Raleigh City Council Elections 2019

Raleigh City Council Elections 2019 photo 0 City council

The Raleigh City Council Elections 2019 will bring new faces to Raleigh. Filing closed Friday for the mayor and council seats. There are six incumbents running for re-election and two open seats. Here is a look at the candidates. The district leaders are Patrick Buffkin and David Cox. The District D councilor, Stormie Forte, decided to run for an at-large seat.

Lee is a senior at NC State University and will graduate this fall with a degree in Political Science. She is also a member of the Raleigh Civil Service Commission. She also volunteers as a substitute teacher and guardian ad litem. Lee announced her candidacy in September, raising more than $30,000. Her campaign platform focuses on addressing housing shortages and traffic problems. She also wants to promote transit and green development.

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John Odom, 75, has served on the Raleigh city council for 14 years. After losing his District B seat to David Cox in 2015, Odom switched to a non-partisan political party. His campaign promises to improve police pay and maintain city infrastructure while keeping the city’s finances frugal.

District A’s two open seats will go to a runoff. Martin received 47% of the vote in the first round while Crowder received 33%. Crowder has held the District D seat since 2014. Her husband, Thomas Crowder, died in 2014, and she was appointed to fill his vacancy.

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Lawson is an attorney and is a professor at Duke University School of Law. He has served on many boards in the city, including the Environmental Advisory Board and Human Relations Commission. He supports community partnerships, good governance, and sustainable growth. He also pledges to implement ethics reforms for council members. He also supports the creation of a new Board of Community Engagement.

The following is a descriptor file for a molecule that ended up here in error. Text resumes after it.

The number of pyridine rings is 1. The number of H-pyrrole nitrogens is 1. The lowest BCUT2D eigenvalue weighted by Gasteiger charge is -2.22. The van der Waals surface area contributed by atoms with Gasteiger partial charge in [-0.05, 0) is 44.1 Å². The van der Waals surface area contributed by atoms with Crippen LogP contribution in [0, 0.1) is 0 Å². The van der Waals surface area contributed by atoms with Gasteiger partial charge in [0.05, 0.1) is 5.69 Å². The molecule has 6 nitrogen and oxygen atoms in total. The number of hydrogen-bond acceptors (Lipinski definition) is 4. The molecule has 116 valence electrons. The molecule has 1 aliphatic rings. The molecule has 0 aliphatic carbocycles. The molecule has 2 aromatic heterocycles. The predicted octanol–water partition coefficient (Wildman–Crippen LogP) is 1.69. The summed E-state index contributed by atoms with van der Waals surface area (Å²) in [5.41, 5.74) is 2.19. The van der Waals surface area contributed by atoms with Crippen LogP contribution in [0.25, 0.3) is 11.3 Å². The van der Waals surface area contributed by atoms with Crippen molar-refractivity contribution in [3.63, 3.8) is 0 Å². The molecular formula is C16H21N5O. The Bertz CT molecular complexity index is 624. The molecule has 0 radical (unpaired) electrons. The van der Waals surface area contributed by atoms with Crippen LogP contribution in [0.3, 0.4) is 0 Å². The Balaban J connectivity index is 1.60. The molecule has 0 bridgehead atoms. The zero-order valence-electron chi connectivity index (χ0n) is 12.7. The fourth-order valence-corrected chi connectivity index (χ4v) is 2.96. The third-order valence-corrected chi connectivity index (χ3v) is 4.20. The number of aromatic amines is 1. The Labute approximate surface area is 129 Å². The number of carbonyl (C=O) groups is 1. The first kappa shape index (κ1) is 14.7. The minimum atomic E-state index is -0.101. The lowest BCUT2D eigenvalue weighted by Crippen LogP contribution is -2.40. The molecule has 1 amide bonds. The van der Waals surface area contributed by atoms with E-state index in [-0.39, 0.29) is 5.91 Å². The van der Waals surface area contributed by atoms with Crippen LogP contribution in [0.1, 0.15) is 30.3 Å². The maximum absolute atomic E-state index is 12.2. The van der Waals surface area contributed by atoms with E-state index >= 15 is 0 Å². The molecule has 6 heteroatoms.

In the city council elections, the city will have its first openly LGBTQ representative. In District D, Saige Martin defeated the five-year incumbent, while Jonathan Melton won the at-large seat. The Victory Fund candidates did not request a runoff. North Carolina is one of 28 states without any LGBTQ protections, making it a hotbed for far-right culture warriors in recent years.

Cox has become a popular candidate after organizing a campaign against the proposed Publix in North Raleigh. As an outspoken critic of development, Cox has clashed with McFarlane. The race featured several negative campaign mailers, including one comparing Cox to President Donald Trump. A spokesman for Cox did not respond to questions about the ad.

As the youngest member of the Environmental Advisory Board, Black is a social justice activist and advocate. She has served as an associate minister and president of the Raleigh-Apex NAACP. Her goal is to promote climate justice.

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